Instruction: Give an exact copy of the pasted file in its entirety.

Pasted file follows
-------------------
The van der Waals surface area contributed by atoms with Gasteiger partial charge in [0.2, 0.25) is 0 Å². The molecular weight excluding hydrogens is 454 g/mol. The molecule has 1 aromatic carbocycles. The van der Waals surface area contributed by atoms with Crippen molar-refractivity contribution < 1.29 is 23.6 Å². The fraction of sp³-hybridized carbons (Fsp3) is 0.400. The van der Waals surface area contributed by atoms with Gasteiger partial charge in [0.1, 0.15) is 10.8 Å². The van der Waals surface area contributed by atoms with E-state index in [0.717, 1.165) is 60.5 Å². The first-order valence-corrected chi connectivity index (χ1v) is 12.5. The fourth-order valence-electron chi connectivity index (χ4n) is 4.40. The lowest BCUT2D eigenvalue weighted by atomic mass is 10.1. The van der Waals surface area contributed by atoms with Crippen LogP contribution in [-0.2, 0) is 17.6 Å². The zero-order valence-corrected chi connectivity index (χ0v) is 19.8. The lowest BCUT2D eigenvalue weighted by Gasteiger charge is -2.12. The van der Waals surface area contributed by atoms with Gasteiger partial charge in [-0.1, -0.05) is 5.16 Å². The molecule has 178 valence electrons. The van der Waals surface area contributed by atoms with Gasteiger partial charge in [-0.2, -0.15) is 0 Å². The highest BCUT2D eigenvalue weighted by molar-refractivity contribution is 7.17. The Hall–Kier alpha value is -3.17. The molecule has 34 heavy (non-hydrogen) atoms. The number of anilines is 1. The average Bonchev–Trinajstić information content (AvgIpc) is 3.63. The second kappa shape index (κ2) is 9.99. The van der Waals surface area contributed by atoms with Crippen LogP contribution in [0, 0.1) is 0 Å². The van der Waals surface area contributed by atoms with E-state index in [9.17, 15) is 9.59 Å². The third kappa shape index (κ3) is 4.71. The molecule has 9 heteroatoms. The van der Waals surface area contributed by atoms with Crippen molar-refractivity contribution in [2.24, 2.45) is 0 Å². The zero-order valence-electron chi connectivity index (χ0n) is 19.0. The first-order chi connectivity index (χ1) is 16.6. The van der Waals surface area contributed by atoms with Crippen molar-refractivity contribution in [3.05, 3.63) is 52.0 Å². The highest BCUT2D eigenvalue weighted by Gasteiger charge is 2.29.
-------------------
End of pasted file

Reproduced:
The van der Waals surface area contributed by atoms with Gasteiger partial charge in [0.2, 0.25) is 0 Å². The molecular weight excluding hydrogens is 454 g/mol. The molecule has 1 aromatic carbocycles. The van der Waals surface area contributed by atoms with Crippen molar-refractivity contribution < 1.29 is 23.6 Å². The fraction of sp³-hybridized carbons (Fsp3) is 0.400. The van der Waals surface area contributed by atoms with Gasteiger partial charge in [0.1, 0.15) is 10.8 Å². The van der Waals surface area contributed by atoms with E-state index in [0.717, 1.165) is 60.5 Å². The first-order valence-corrected chi connectivity index (χ1v) is 12.5. The fourth-order valence-electron chi connectivity index (χ4n) is 4.40. The lowest BCUT2D eigenvalue weighted by atomic mass is 10.1. The van der Waals surface area contributed by atoms with Crippen LogP contribution in [-0.2, 0) is 17.6 Å². The zero-order valence-corrected chi connectivity index (χ0v) is 19.8. The lowest BCUT2D eigenvalue weighted by Gasteiger charge is -2.12. The van der Waals surface area contributed by atoms with Gasteiger partial charge in [-0.1, -0.05) is 5.16 Å². The molecule has 178 valence electrons. The van der Waals surface area contributed by atoms with Gasteiger partial charge in [-0.2, -0.15) is 0 Å². The highest BCUT2D eigenvalue weighted by molar-refractivity contribution is 7.17. The Hall–Kier alpha value is -3.17. The molecule has 34 heavy (non-hydrogen) atoms. The number of anilines is 1. The average Bonchev–Trinajstić information content (AvgIpc) is 3.63. The second kappa shape index (κ2) is 9.99. The van der Waals surface area contributed by atoms with Crippen LogP contribution in [0, 0.1) is 0 Å². The van der Waals surface area contributed by atoms with E-state index in [9.17, 15) is 9.59 Å². The third kappa shape index (κ3) is 4.71. The molecule has 9 heteroatoms. The van der Waals surface area contributed by atoms with Crippen molar-refractivity contribution in [2.24, 2.45) is 0 Å². The zero-order valence-electron chi connectivity index (χ0n) is 19.0. The first-order chi connectivity index (χ1) is 16.6. The van der Waals surface area contributed by atoms with Crippen molar-refractivity contribution in [3.05, 3.63) is 52.0 Å². The highest BCUT2D eigenvalue weighted by Gasteiger charge is 2.29.